Angus: actually, the AA and GetUpNZ could spend as much as they liked talking to their own membership, as communications by an organisation with its members are exempt.
If this results in the formation of groups like GetUp over here, then so much the better for our democracy.
Personally I've always felt that Te Papa could be greatly improved with a surprisingly small quantity of plutonium.
Only at the cost of also taking out Courtney Place and the cafes of Cuba St. Which is rather too high a price to pay.
(Wellingtonian in spirit, if not in location).
Clearly, I/S, you are unused to debating doctrinaire libertarians. They are never wrong or inconsistent, even when they are both.
I tend to ignore doctrinaire Libertarians, the same way I ignore Jehovah's Witnesses. Really, they're just another bred of religious whacko, dedicated to the great cult of Saint Ayn.
"...the time for mere marches is past...It is the right and duty of New Zealand citizens to throw off this government, which has long evinced a desire—nay, a compulsion—to subjugate us to absolute despotism. We should not wait for the 2008 election...New Zealanders must now ask themselves if they are a free people—and if so, are they prepared to act accordingly? Which is to say, are they prepared forcibly to evict all tyranny-mongers from their positions of power?"
Given his views on the Urewera 17, that seems just a tad hypocritical.
Calling for armed rebellion only seems to be a problem if you are brown, green, or red.
Don't you think the sight of an Elder God trashing the Statue of Liberty would perk 'em up no end?
Well, it would perk me up, at least until it ate my brain.
(And I am looking forward to The Golden Compass, though there's very little religious content in the first book at all).
Craig: violating spending limits and disclosure requirements is a crime, not a tort. That means that those wanting to shut down speech will need to make a complaint to the Electoral Commission or the police, rather than just being able to sue you directly. And both will hopefully see a meritless, politically motivated complaint for what it is and laugh it out of court.
And while I'm at it, hopefully people will unite against any political party or stooge wiling to use such tactics.
What I was worried about was little Jo Blogger who really is just acting as an individual, even if they are a party member, and had good reasons for keeping their name to themselves.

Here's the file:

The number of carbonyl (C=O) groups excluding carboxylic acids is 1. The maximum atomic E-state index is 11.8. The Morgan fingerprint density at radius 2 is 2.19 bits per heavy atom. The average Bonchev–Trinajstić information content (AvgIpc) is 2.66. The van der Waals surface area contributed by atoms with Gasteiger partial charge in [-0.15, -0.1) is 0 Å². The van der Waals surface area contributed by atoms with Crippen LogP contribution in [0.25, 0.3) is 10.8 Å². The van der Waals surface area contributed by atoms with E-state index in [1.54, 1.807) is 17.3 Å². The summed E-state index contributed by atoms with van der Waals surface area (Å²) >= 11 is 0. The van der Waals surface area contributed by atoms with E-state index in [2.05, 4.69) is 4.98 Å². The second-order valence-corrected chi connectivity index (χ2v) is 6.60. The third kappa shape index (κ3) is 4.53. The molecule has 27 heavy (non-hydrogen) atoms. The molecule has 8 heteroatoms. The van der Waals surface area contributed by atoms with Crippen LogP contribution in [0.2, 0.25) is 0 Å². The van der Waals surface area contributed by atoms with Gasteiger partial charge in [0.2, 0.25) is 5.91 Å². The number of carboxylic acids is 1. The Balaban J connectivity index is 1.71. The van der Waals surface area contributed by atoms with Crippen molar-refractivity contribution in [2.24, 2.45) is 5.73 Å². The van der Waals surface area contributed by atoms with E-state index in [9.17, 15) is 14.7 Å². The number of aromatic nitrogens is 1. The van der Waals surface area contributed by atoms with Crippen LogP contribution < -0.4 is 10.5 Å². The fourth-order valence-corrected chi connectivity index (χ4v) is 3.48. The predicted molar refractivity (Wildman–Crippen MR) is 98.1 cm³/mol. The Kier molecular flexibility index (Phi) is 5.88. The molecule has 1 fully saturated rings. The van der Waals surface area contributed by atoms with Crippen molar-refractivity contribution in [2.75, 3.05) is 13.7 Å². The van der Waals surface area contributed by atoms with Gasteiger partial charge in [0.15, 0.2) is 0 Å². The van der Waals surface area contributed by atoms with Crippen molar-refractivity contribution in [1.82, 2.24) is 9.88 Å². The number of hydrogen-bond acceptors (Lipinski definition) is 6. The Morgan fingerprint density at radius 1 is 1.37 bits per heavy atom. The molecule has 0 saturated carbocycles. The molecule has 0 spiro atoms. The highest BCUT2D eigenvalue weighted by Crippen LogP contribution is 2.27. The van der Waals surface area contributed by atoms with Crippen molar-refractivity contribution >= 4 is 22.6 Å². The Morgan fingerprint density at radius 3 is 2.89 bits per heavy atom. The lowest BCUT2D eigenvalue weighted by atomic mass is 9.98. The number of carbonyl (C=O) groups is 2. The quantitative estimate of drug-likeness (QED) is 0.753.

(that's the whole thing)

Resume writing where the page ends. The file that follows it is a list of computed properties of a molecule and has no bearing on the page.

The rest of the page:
IMHO, said Jo Blogger has absolutely nothing to worry about, even if they're a party member. But remember, IANAL. Wait for the Electoral Commission to issue some guidelines to be sure.
The above also means I could run actual political advertisements (which i'd consider on a case by case basis) if they are properly constituted, with the name and address of the promoter.
Of course. But sane people will use AdBlock and not see them :)
Russell: That's 5 (2).
Margaret: Tim is worried solely about blogs which carry advertising, and which could therefore be classified as "commercial". I'd argue that most blogs which carry advertising aren't commercial in any sense of the word - those ads don't produce any real revenue, and the blog isn't a business or a commercial enterprise. But even if it is, almost all blogs will be able to fall back on the news media exemption in 5 (2) (da), just as they did last election.
Only those blogs which can't credibly claim to fall under either category will have to disclose. And only those blogs which "cost" more than $12,000 a year to host (including the commercial value of any donated hosting sevice) will be forced to register. But if you're running a commercial blog which is so political it can't credibly claim to be a "news media website", and you're spending that much money on it, you arguably should anyway.
And legal arguments aside, the vast majority of blogs are run by private individuals on a non-commercial basis. They are firmly covered by s 5 (2) (g), and therefore won't have to do a thing. The sky is not falling, and you will not be affected by this law.
Again: not true. How many times do I have to say it? Section 53(1) requires disclosure of your name and address even if you don't spend a cent on your blog.
Only if you are "commercial". And I think that anyone arguing that a freehosted blog which earns next to nothing through AdSense is "commercial" will be laughed out of court (and if they're not, you can always fall back on being a "news media website").
But look, if you want to play it safe, disclose. If you're that sure you're not covered by the news and comment exemption, you'd have to do it anyway under existing law, so the EFB changes nothing.